Direct injury to the corpus callosum (CC) due to neurosurgical interventions in infants with posthemorrhagic ventricular dilatation (PHVD) has not been reported in the literature. The authors observed a subset of infants who had suffered penetrating CC injury after neurosurgical interventions for PHVD and hypothesized that this pattern of injury may result in suboptimal CC maturation and neurodevelopmental impairment.
In this multicenter, retrospective, observational study, 100 preterm and 17 full-term infants with PHVD were included and compared with 23 preterm controls. Both neonatal and postneonatal brain MRI scans were assessed for injury, and measurements were performed on postneonatal MRI scans at 2 years’ corrected age. Neurodevelopmental outcome was assessed at 2 years’ corrected age.
A total of 269 brain MRI scans of 140 infants were included. Of infants with PHVD, 48 (41%) had penetrating CC injury following neurosurgical interventions. The median (IQR) CC midsagittal surface area was smaller in infants with CC injury when compared with infants with PHVD who had intact CC and controls (190 mm [149–262 mm] vs 268 mm [206–318 mm] vs 289 mm [246–320 mm], respectively; p < 0.001). In the univariate analysis, the area of the CC was associated with cognitive Z score (coefficient 0.009 [95% CI 0.005–0.012], p < 0.001) and motor Z score (coefficient 0.009 [95% CI 0.006–0.012], p < 0.001). In the multivariable model, CC injury was not independently associated with cognitive and motor Z score after adjusting for gestational age and presence of periventricular hemorrhagic infarction (coefficient 0.04 [95% CI −0.36 to 0.46] and −0.37 [95% CI −0.83 to 0.09], p = 0.7 and 0.1, respectively).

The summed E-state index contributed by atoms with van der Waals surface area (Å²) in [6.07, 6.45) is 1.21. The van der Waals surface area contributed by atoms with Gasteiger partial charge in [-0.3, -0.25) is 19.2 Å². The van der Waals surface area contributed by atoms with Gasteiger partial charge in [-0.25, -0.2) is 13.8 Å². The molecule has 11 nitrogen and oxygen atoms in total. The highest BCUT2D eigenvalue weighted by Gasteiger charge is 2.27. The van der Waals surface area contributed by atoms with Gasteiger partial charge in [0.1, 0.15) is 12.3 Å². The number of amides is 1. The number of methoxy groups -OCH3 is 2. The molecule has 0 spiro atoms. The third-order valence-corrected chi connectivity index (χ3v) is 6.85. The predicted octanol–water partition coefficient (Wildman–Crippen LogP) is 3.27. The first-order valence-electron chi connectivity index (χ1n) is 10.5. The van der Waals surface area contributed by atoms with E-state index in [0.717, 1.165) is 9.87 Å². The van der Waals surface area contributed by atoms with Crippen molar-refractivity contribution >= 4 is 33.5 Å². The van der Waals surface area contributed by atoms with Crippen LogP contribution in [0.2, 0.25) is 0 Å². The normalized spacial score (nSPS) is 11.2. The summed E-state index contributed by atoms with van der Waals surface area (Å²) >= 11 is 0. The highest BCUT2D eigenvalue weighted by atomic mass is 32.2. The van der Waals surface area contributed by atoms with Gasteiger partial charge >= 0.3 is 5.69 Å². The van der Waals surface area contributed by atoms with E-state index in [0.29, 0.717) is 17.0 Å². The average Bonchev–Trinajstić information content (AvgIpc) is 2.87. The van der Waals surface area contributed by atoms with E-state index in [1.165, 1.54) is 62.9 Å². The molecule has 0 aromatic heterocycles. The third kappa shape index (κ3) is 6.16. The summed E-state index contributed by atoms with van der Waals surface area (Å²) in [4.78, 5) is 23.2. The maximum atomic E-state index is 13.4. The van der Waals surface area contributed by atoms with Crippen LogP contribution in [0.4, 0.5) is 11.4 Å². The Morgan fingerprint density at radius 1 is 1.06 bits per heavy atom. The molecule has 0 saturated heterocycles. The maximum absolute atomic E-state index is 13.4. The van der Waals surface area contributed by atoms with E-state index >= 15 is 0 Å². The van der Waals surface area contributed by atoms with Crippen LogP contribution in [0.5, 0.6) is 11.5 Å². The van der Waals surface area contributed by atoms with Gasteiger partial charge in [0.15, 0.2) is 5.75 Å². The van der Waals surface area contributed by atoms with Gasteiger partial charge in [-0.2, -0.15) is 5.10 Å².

CC injury was not uncommon following neurosurgical interventions for PHVD in both preterm and full-term infants. At the age of 2 years, the CC midsagittal surface area was smaller in infants with injury, but CC injury was not independently associated with cognitive and motor outcomes at 2 years’ corrected age.